At the first stop Mike bought me tall scoops of dirty ice cream topped with a choco biscuit then we shared a pack of Oreos to inject more giddy vibes and calories into our bloodstream. By this time, we transferred to the passenger seat beside the driver, with the road in front of us like a 4D movie. I thanked Mike for everything and whispered him something like ‘I love you, just in case we crash into a ditch or hit another bus on a head-on collision.’
Challenge sat at the final leg of the trip when the bus had to endure rough road.
For the third time, we transferred seats. Somewhere in the middle we bounced and swayed as we continued listening to music from our iPhones. With a global advertising “It’s more fun in the Philippines,” it’s a bit of a concern why the government is taking some time to put its act together in building roads especially the ones that lead to world-famous spots.
It was drizzling when the bus reached the town of El Nido, but we’re not to be bothered watching the rock cliffs welcome us. You have to see them for yourself to understand the supernatural feeling of setting your eyes upon them.
A tricycle took us down to what would be our home by the shore. Tandikan is the name of the beach cottage/rooms, it’s 1000 pesos per night. We roamed the streets after we were served instant coffee and post-storm stories by the owners who couldn’t get over the chill of witnessing strong winds and crashing sea waves that almost reached the houses.
El Nido’s streets are so narrow, we had to be on our guard for passing motorcycles, bicycles, and other vehicles. The farther we went, that is, closer to Art Cafe, the narrower the wet streets became. Local life spills to the streets and European restaurants, mostly French, are seen left and right.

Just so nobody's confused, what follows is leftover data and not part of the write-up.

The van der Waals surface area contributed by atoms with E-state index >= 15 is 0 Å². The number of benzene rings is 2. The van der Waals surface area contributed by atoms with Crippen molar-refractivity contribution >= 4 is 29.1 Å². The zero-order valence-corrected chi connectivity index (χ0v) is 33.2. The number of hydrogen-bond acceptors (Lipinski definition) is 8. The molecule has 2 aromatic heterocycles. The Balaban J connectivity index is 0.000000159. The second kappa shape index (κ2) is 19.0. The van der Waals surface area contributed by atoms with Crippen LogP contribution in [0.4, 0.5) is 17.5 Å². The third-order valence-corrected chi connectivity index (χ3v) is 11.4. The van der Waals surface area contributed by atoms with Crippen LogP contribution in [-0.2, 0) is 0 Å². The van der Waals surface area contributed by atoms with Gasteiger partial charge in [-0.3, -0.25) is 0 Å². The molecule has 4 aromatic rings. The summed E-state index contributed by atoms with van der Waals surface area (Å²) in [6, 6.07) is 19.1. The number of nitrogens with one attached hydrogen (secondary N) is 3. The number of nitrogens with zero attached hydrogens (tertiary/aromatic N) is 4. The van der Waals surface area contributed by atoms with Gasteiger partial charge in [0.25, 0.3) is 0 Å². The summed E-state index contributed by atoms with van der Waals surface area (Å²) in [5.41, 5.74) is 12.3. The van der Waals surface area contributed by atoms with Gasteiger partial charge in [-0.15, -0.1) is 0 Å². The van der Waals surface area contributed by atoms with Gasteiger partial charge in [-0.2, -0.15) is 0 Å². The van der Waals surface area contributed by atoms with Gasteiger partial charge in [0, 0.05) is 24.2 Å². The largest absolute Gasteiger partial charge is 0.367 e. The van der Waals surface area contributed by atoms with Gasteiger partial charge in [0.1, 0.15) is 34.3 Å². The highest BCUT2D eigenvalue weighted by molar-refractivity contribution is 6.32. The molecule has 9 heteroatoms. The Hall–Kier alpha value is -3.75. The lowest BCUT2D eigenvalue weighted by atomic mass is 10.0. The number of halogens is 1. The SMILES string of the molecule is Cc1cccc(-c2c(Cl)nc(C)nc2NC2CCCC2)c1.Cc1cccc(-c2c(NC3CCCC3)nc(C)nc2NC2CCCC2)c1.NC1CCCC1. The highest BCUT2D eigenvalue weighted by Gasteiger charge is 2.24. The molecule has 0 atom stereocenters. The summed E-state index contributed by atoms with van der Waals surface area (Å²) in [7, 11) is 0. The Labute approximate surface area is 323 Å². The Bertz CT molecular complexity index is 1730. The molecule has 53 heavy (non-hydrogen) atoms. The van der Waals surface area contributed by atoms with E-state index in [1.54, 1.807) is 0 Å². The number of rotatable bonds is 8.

We wanted to do island-hopping that day or meet Mariglo Laririt, environmental director of the posh El Nido Resorts, but the typhoon has wrecked all these plans. Luckily, the next day, the sun finally blessed our dreams and allowed us to have one of the famous island tours (A, B, C). The most famous of the tours is Tour C, 900 per head, sumptuous lunch included.
After snorkeling, swimming, sun-bathing, and picture-taking all morning, we took our rest in one of the white sand islands where we ate grilled chicken, porkchop, crabs, shrimp, steaming rice, and a platter of watermelon and bananas. We brought our own water.
Island life is paradise.
After this, we swam and snorkeled and island hopped more, saw limestone cliffs and seemingly haunted building in one of the islands, and let the wind soothe our tired body as we sailed back for an hour in the setting sun.
All in all, you can prepare for these expenses, per head:
Air Asia round trip fee: 1300
Trike to terminal: 100
Food: depends on you, there are meals as cheap as 50, and restaurants can charge around 200 pesos per meal
Island tour: 700-1000+ (depending on the Tour you choose)
Hostels and beach houses: plus-minus 1000; hotels:minimum of 3000; 5-star El Nido Resorts: 15k above
Bus: ~400 (ordinary) to ~600 (AC); van 700-800; private van for a travelling group: not sure, must be 10k or less
Hope this inspires you to plan your trip now to El Nido, while seat sales are abound. Trust us, experiencing El Nido is not as impossible as you think it is.